In the same time, in the late 1980s, a book was widely discussed that dealt in a similar way with the theme of the stranger / the other: Strangers to Ourselves[3] by Julia Kristeva. The author writes that the stranger is neither “the apocalypse on the move nor the instant adversary to be eliminated for the sake of appeasing the group”, but: “Strangely, the foreigner lives within us: he is the hidden face of our identity, the space that wrecks our abode, the time in which understanding and affinity founder. By recognizing him within ourselves we are spared detesting him in himself”(p. 1). Without being able to undo these modes of alienation – even without a chance to ever dissolve the strangeness – Kristeva suggests to become friend with the stranger: “The foreigner´s friends, aside from bleeding hearts who feel obliged to do good, could only be those who feel foreign to themselves.” (p. 23). What comes our way Kristeva calls a “paradoxical community”: “made up of foreigners, who are reconciled with themselves to the extent that they recognize themselves as foreigners.” (p. 195)

Kristeva raises the question of the paradoxical community that concerns the community of alienated spirits. It has nothing in common with an ideality of communist or bourgeois ideas of identity. Instead, the future community within is supported by bodily-physical differences that are invisible and unpredictable (improvisational), co-existent and constellative, vulnerable and complicated. “It is not simply – humanistically – a matter of our being able to accept the other, but of being in his place, and that means to imagine and make oneself other for oneself.” (p. 13) Although in this postulate, the illusory idea that one can fill the gap with the stranger by somehow trying to be “able to live with the others, to live as others” (p. 2) and to say: “If I am a foreigner, there are no foreigners” (p. 192) – Kristeva updates Freud’s notion of the “uncanny” and challenges us “to call ourselves disintegrated, in order not to integrate foreigners and even less so to hunt them down, but rather welcome them to that uncanny strangeness, which is as much theirs as it is ours.” (p. 192)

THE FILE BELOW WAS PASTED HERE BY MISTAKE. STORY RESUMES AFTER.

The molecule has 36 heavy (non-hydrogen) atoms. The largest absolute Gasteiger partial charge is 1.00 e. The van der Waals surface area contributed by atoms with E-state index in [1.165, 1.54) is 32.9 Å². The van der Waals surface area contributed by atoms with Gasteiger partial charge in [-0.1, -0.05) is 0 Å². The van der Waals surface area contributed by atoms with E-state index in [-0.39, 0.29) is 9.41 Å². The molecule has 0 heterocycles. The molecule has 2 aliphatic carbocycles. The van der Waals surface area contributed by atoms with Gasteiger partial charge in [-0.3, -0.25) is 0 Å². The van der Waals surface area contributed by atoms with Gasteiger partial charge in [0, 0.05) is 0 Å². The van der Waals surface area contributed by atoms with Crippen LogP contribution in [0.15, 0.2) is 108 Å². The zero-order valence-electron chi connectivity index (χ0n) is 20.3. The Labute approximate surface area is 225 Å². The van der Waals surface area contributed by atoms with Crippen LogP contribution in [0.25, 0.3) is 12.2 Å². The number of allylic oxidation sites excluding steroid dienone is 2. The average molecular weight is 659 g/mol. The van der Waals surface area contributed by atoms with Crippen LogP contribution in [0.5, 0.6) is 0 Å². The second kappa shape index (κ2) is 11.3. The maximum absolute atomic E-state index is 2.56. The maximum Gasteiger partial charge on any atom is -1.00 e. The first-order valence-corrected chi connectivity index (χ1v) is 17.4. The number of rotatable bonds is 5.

In the 90s of the 20th century begins the great review: what has changed, what has been achieved? The political system that called itself communist has dissolved. The so-called “Free West” is celebrating as winner – what follows: wars in the Balkans, genocide in Rwanda and elsewhere. Julia Kristeva was right: we need to think about community. At the end of the 80s, Peter Kowald launches a project band called “Global Village”, a group in which he regularly integrates non-European musicians. His home town is still Wuppertal; his second residence is in New York. Traveling fever plagues him and he likes to return home: homesick for his house, for the street he lives in and where his neighbors are living. Strange disjointedness: On the one hand the double bass on his back, he is traveling through Japan, America, Greece, Switzerland and Tuva (Siberia), Turkey, Portugal, Spain, Italy. He gives workshops, meets musicians everywhere. A famous CD recording will be the “Duos Europe / America / Japan” (FMP 1991), duos which happened between 1984 and 1990. On the other hand, he remains anchored in his “village”, is involved in citizens’ initiatives, in cooperation with the local dance scene, especially with Pina Bausch.